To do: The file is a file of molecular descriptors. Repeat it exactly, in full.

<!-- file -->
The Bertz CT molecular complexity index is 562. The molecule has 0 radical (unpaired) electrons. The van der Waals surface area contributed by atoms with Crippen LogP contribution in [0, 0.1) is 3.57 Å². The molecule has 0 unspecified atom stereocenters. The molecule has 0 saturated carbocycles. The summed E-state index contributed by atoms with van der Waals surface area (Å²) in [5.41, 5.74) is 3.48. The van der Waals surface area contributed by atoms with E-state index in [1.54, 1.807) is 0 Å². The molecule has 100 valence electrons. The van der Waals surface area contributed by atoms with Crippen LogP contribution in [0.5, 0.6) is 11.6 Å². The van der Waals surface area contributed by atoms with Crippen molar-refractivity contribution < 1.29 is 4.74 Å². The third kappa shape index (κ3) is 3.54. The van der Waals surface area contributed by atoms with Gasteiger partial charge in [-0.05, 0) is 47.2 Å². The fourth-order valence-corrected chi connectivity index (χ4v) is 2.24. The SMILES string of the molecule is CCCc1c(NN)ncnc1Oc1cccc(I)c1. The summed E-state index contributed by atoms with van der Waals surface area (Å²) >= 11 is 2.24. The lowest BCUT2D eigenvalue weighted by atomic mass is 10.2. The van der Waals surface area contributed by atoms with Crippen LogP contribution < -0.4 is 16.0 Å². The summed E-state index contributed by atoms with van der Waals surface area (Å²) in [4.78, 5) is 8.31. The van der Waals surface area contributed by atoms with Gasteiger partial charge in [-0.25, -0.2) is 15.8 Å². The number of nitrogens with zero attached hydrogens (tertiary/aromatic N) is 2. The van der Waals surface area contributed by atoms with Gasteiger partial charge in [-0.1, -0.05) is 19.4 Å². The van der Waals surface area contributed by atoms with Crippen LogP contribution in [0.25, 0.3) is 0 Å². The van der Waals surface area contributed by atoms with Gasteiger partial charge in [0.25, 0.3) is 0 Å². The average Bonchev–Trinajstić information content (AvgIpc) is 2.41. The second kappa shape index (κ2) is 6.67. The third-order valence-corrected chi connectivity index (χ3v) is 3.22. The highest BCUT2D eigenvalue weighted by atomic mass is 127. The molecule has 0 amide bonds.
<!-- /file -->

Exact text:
The Bertz CT molecular complexity index is 562. The molecule has 0 radical (unpaired) electrons. The van der Waals surface area contributed by atoms with Crippen LogP contribution in [0, 0.1) is 3.57 Å². The molecule has 0 unspecified atom stereocenters. The molecule has 0 saturated carbocycles. The summed E-state index contributed by atoms with van der Waals surface area (Å²) in [5.41, 5.74) is 3.48. The van der Waals surface area contributed by atoms with E-state index in [1.54, 1.807) is 0 Å². The molecule has 100 valence electrons. The van der Waals surface area contributed by atoms with Crippen LogP contribution in [0.5, 0.6) is 11.6 Å². The van der Waals surface area contributed by atoms with Crippen molar-refractivity contribution < 1.29 is 4.74 Å². The third kappa shape index (κ3) is 3.54. The van der Waals surface area contributed by atoms with Gasteiger partial charge in [-0.05, 0) is 47.2 Å². The fourth-order valence-corrected chi connectivity index (χ4v) is 2.24. The SMILES string of the molecule is CCCc1c(NN)ncnc1Oc1cccc(I)c1. The summed E-state index contributed by atoms with van der Waals surface area (Å²) >= 11 is 2.24. The lowest BCUT2D eigenvalue weighted by atomic mass is 10.2. The van der Waals surface area contributed by atoms with Crippen LogP contribution < -0.4 is 16.0 Å². The summed E-state index contributed by atoms with van der Waals surface area (Å²) in [4.78, 5) is 8.31. The van der Waals surface area contributed by atoms with Gasteiger partial charge in [-0.25, -0.2) is 15.8 Å². The number of nitrogens with zero attached hydrogens (tertiary/aromatic N) is 2. The van der Waals surface area contributed by atoms with Gasteiger partial charge in [-0.1, -0.05) is 19.4 Å². The van der Waals surface area contributed by atoms with Crippen LogP contribution in [0.25, 0.3) is 0 Å². The van der Waals surface area contributed by atoms with Gasteiger partial charge in [0.25, 0.3) is 0 Å². The average Bonchev–Trinajstić information content (AvgIpc) is 2.41. The second kappa shape index (κ2) is 6.67. The third-order valence-corrected chi connectivity index (χ3v) is 3.22. The highest BCUT2D eigenvalue weighted by atomic mass is 127. The molecule has 0 amide bonds.